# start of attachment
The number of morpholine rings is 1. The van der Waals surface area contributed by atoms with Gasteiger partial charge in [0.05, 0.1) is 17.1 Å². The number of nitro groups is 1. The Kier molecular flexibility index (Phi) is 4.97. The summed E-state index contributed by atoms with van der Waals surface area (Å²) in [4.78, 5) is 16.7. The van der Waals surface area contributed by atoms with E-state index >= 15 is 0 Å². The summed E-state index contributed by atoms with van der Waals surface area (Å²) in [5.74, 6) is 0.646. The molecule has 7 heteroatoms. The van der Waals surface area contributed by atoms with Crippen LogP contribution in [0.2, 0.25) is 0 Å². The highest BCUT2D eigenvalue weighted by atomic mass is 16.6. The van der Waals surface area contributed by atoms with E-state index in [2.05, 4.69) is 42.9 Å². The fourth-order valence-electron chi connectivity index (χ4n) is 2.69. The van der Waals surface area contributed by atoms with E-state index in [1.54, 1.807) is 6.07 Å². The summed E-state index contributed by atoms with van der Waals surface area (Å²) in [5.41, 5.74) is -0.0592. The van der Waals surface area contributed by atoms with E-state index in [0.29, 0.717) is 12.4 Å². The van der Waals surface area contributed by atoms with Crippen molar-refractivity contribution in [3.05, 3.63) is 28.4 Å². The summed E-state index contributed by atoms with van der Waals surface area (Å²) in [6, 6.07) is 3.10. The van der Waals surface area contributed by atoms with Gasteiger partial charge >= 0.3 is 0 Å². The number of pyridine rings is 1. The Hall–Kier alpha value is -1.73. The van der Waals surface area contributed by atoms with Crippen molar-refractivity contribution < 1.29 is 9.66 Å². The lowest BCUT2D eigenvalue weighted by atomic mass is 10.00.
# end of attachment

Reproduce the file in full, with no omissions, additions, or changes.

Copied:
The number of morpholine rings is 1. The van der Waals surface area contributed by atoms with Gasteiger partial charge in [0.05, 0.1) is 17.1 Å². The number of nitro groups is 1. The Kier molecular flexibility index (Phi) is 4.97. The summed E-state index contributed by atoms with van der Waals surface area (Å²) in [4.78, 5) is 16.7. The van der Waals surface area contributed by atoms with E-state index >= 15 is 0 Å². The summed E-state index contributed by atoms with van der Waals surface area (Å²) in [5.74, 6) is 0.646. The molecule has 7 heteroatoms. The van der Waals surface area contributed by atoms with Crippen LogP contribution in [0.2, 0.25) is 0 Å². The highest BCUT2D eigenvalue weighted by atomic mass is 16.6. The van der Waals surface area contributed by atoms with E-state index in [2.05, 4.69) is 42.9 Å². The fourth-order valence-electron chi connectivity index (χ4n) is 2.69. The van der Waals surface area contributed by atoms with E-state index in [1.54, 1.807) is 6.07 Å². The summed E-state index contributed by atoms with van der Waals surface area (Å²) in [5.41, 5.74) is -0.0592. The van der Waals surface area contributed by atoms with E-state index in [0.29, 0.717) is 12.4 Å². The van der Waals surface area contributed by atoms with Crippen molar-refractivity contribution in [3.05, 3.63) is 28.4 Å². The summed E-state index contributed by atoms with van der Waals surface area (Å²) in [6, 6.07) is 3.10. The van der Waals surface area contributed by atoms with Gasteiger partial charge >= 0.3 is 0 Å². The number of pyridine rings is 1. The Hall–Kier alpha value is -1.73. The van der Waals surface area contributed by atoms with Crippen molar-refractivity contribution < 1.29 is 9.66 Å². The lowest BCUT2D eigenvalue weighted by atomic mass is 10.00.